SEATTLE (CBSNewYork/AP) — Richard Sherman didn’t go into details about what happened, but somewhere during the offseason he felt slighted by San Francisco wide receiver Michael Crabtree.
It made his final play of Sunday’s NFC championship game that much more special for Seattle’s All-Pro cornerback. It was one of the few moments that San Francisco quarterback Colin Kaepernick decided to challenge Sherman, trying to find Crabtree on a throw to the end zone in the final minute.
And Sherman was up to the challenge, deflecting the pass into the air long enough for teammate Malcolm Smith to race over and intercept the pass to clinch Seattle’s 23-17 win and the second Super Bowl trip in franchise history.
“I think everybody in the stadium was surprised,” Sherman said. “You throw that, that’s just a mistake.”
Sherman stole the spotlight of the NFC title game between his athletic deflection, his taunting of Crabtree that followed and his television rant on the field after Russell Wilson took a knee to run off the final seconds.
While Smith was celebrating the interception, Sherman exchanged words with Crabtree, got shoved in the face as a rebuttal then made a choking gesture toward the San Francisco bench that he said was intended for Kaepernick.
Sherman ran over to Crabtree and gave him a pat on the backside, then appeared to extend his arm for a handshake. Instead, Sherman got shoved in the face before picking up his personal foul as his celebration continued.
Asked about the incident afterward by Fox reporter Erin Andrews, Sherman lit up Twitter with a rant that began: “I’m the best corner in the game. When you try me with a sorry receiver like Crabtree, that’s the result you gonna get. Don’t you ever talk about me!”
But it didn’t seem anyone came away impressed. The reaction on Twitter — from media members to former coaches to professional athletes across various leagues — was largely negative. Some downright ripped Sherman for his rant.
Sherman didn’t back down even after getting some time to collect his thoughts. He apologized to Andrews, then proceeded to call Crabtree “mediocre,” making sure to enunciate each syllable of the word.
“I was making sure everybody knew Crabtree was a mediocre receiver,” Sherman said. “And when you try the best corner in the game with a mediocre receiver that’s what happens.”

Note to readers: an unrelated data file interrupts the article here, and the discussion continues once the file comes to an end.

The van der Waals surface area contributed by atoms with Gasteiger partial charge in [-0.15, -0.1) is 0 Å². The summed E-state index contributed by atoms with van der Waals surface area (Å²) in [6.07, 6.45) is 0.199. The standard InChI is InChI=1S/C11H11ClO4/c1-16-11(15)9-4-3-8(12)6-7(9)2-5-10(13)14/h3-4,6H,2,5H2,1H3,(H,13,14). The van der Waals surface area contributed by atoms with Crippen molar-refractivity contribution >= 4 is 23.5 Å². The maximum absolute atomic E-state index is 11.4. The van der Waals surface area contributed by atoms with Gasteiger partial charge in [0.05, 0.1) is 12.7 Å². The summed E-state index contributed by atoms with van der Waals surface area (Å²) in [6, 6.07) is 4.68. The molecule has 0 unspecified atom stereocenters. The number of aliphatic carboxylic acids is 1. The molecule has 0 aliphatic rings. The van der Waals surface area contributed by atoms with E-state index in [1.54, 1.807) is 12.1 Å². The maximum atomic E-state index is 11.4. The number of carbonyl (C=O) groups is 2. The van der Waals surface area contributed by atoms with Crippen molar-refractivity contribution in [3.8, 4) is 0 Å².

Sherman responded to his critics Monday morning in a first-person column for Sports Illustrated’s The MMQB.
“It was loud, it was in the moment, and it was just a small part of the person I am,” Sherman wrote. “I don’t want to be a villain, because I’m not a villainous person.”
It was a fiery, emotional rant from Sherman, who celebrated his first conference title by racing around the field after Wilson took the final knee, then leaping into the first row of seats in the south end zone to celebrate with fans.
“I know how passionate he is about the game of football. He said to me before the game it’s going to come down to us making big plays. We’ve got to do it. Somehow we’ve got to find a way to make big plays,” teammate Doug Baldwin said. “(Sherman) has been doing it all season. He is arguably the best cornerback in the NFL. They were trying to stay away from him the whole game. Eventually they were going to have to go his way and eventually they did and they made a mistake.”
Sherman’s play capped a fourth-quarter of big plays from Seattle’s defense. The Seahawks forced three turnovers in the final quarter, including a sack and forced fumble by Cliff Avril that was recovered by Michael Bennett, and Kam Chancellor’s interception of Kaepernick’s pass with 7:37 left. While Seattle failed to capitalize on the fumble, they were able to turn Chancellor’s interception into Steven Hauschka’s field goal that gave Seattle a six-point lead with 3:37 left.
“That’s the way we’ve played the whole season, man. These guys are relentless,” Bennett said. “All we do is practice turnovers on defense and we just wanted to be in that situation, where the game was on our back because we were like, ‘Hey, If we’re going to win this game, then it’s time to win it.'”
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